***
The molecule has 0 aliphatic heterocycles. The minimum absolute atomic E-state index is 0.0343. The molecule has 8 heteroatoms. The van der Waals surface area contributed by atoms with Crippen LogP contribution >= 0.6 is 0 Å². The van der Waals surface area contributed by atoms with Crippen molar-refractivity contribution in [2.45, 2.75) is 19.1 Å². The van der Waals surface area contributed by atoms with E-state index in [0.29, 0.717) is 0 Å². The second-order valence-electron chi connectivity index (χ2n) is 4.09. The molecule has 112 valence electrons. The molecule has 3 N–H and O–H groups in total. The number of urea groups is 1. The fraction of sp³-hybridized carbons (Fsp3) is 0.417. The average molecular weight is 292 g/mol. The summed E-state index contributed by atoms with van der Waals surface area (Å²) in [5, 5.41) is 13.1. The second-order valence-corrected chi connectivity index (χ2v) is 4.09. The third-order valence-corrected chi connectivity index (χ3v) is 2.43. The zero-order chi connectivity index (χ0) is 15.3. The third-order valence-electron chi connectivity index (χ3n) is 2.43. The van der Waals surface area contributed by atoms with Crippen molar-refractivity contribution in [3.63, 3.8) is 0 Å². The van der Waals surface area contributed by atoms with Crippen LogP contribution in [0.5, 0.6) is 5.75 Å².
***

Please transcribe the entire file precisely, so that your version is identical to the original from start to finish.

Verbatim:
The molecule has 0 aliphatic heterocycles. The minimum absolute atomic E-state index is 0.0343. The molecule has 8 heteroatoms. The van der Waals surface area contributed by atoms with Crippen LogP contribution >= 0.6 is 0 Å². The van der Waals surface area contributed by atoms with Crippen molar-refractivity contribution in [2.45, 2.75) is 19.1 Å². The van der Waals surface area contributed by atoms with E-state index in [0.29, 0.717) is 0 Å². The second-order valence-electron chi connectivity index (χ2n) is 4.09. The molecule has 112 valence electrons. The molecule has 3 N–H and O–H groups in total. The number of urea groups is 1. The fraction of sp³-hybridized carbons (Fsp3) is 0.417. The average molecular weight is 292 g/mol. The summed E-state index contributed by atoms with van der Waals surface area (Å²) in [5, 5.41) is 13.1. The second-order valence-corrected chi connectivity index (χ2v) is 4.09. The third-order valence-corrected chi connectivity index (χ3v) is 2.43. The zero-order chi connectivity index (χ0) is 15.3. The third-order valence-electron chi connectivity index (χ3n) is 2.43. The van der Waals surface area contributed by atoms with Crippen molar-refractivity contribution in [3.63, 3.8) is 0 Å². The van der Waals surface area contributed by atoms with Crippen LogP contribution in [0.5, 0.6) is 5.75 Å².